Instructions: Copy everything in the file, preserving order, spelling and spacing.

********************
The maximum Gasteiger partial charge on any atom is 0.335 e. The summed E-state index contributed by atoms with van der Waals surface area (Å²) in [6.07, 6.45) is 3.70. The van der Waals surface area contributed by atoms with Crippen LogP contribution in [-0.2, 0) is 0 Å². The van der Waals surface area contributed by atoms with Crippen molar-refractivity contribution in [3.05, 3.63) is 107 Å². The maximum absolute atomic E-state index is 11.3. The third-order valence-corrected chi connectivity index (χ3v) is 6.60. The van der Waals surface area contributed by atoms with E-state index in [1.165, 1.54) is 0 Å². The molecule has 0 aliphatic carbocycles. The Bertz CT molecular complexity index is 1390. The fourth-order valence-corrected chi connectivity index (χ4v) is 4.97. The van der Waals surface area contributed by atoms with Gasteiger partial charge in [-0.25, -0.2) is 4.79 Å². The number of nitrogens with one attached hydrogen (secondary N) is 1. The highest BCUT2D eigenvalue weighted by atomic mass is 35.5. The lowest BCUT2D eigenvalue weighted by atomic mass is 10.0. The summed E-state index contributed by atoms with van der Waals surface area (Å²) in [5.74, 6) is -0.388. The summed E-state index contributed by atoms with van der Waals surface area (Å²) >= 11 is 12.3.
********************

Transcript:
The maximum Gasteiger partial charge on any atom is 0.335 e. The summed E-state index contributed by atoms with van der Waals surface area (Å²) in [6.07, 6.45) is 3.70. The van der Waals surface area contributed by atoms with Crippen LogP contribution in [-0.2, 0) is 0 Å². The van der Waals surface area contributed by atoms with Crippen molar-refractivity contribution in [3.05, 3.63) is 107 Å². The maximum absolute atomic E-state index is 11.3. The third-order valence-corrected chi connectivity index (χ3v) is 6.60. The van der Waals surface area contributed by atoms with E-state index in [1.165, 1.54) is 0 Å². The molecule has 0 aliphatic carbocycles. The Bertz CT molecular complexity index is 1390. The fourth-order valence-corrected chi connectivity index (χ4v) is 4.97. The van der Waals surface area contributed by atoms with Gasteiger partial charge in [-0.25, -0.2) is 4.79 Å². The number of nitrogens with one attached hydrogen (secondary N) is 1. The highest BCUT2D eigenvalue weighted by atomic mass is 35.5. The lowest BCUT2D eigenvalue weighted by atomic mass is 10.0. The summed E-state index contributed by atoms with van der Waals surface area (Å²) in [5.74, 6) is -0.388. The summed E-state index contributed by atoms with van der Waals surface area (Å²) >= 11 is 12.3.